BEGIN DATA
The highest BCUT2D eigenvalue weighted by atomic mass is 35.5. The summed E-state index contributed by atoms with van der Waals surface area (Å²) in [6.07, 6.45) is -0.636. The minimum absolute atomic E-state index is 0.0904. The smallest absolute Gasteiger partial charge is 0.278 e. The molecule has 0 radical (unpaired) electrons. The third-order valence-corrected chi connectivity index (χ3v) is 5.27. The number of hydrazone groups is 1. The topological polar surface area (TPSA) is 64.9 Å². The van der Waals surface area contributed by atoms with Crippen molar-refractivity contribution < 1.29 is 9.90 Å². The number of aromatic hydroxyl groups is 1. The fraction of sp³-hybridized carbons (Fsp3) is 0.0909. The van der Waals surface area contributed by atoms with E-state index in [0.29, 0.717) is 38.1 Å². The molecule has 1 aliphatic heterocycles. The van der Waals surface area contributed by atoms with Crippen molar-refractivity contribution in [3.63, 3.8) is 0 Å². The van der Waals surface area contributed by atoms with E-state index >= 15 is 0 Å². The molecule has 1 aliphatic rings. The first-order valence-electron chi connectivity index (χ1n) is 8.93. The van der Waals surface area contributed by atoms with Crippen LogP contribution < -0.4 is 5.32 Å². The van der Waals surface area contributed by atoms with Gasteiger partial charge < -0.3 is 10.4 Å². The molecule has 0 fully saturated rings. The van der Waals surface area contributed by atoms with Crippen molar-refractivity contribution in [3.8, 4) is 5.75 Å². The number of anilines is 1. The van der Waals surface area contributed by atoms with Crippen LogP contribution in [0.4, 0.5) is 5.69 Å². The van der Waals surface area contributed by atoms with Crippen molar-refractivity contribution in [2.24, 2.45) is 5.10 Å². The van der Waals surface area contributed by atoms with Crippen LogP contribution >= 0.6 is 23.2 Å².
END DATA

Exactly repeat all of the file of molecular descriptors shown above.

The highest BCUT2D eigenvalue weighted by atomic mass is 35.5. The summed E-state index contributed by atoms with van der Waals surface area (Å²) in [6.07, 6.45) is -0.636. The minimum absolute atomic E-state index is 0.0904. The smallest absolute Gasteiger partial charge is 0.278 e. The molecule has 0 radical (unpaired) electrons. The third-order valence-corrected chi connectivity index (χ3v) is 5.27. The number of hydrazone groups is 1. The topological polar surface area (TPSA) is 64.9 Å². The van der Waals surface area contributed by atoms with Crippen molar-refractivity contribution < 1.29 is 9.90 Å². The number of aromatic hydroxyl groups is 1. The fraction of sp³-hybridized carbons (Fsp3) is 0.0909. The van der Waals surface area contributed by atoms with E-state index in [0.29, 0.717) is 38.1 Å². The molecule has 1 aliphatic heterocycles. The van der Waals surface area contributed by atoms with Crippen molar-refractivity contribution in [3.63, 3.8) is 0 Å². The van der Waals surface area contributed by atoms with E-state index >= 15 is 0 Å². The molecule has 1 aliphatic rings. The first-order valence-electron chi connectivity index (χ1n) is 8.93. The van der Waals surface area contributed by atoms with Crippen LogP contribution < -0.4 is 5.32 Å². The van der Waals surface area contributed by atoms with Gasteiger partial charge < -0.3 is 10.4 Å². The molecule has 0 fully saturated rings. The van der Waals surface area contributed by atoms with Crippen molar-refractivity contribution in [3.8, 4) is 5.75 Å². The number of anilines is 1. The van der Waals surface area contributed by atoms with Crippen LogP contribution in [0.4, 0.5) is 5.69 Å². The van der Waals surface area contributed by atoms with Crippen molar-refractivity contribution in [2.24, 2.45) is 5.10 Å². The van der Waals surface area contributed by atoms with Crippen LogP contribution >= 0.6 is 23.2 Å².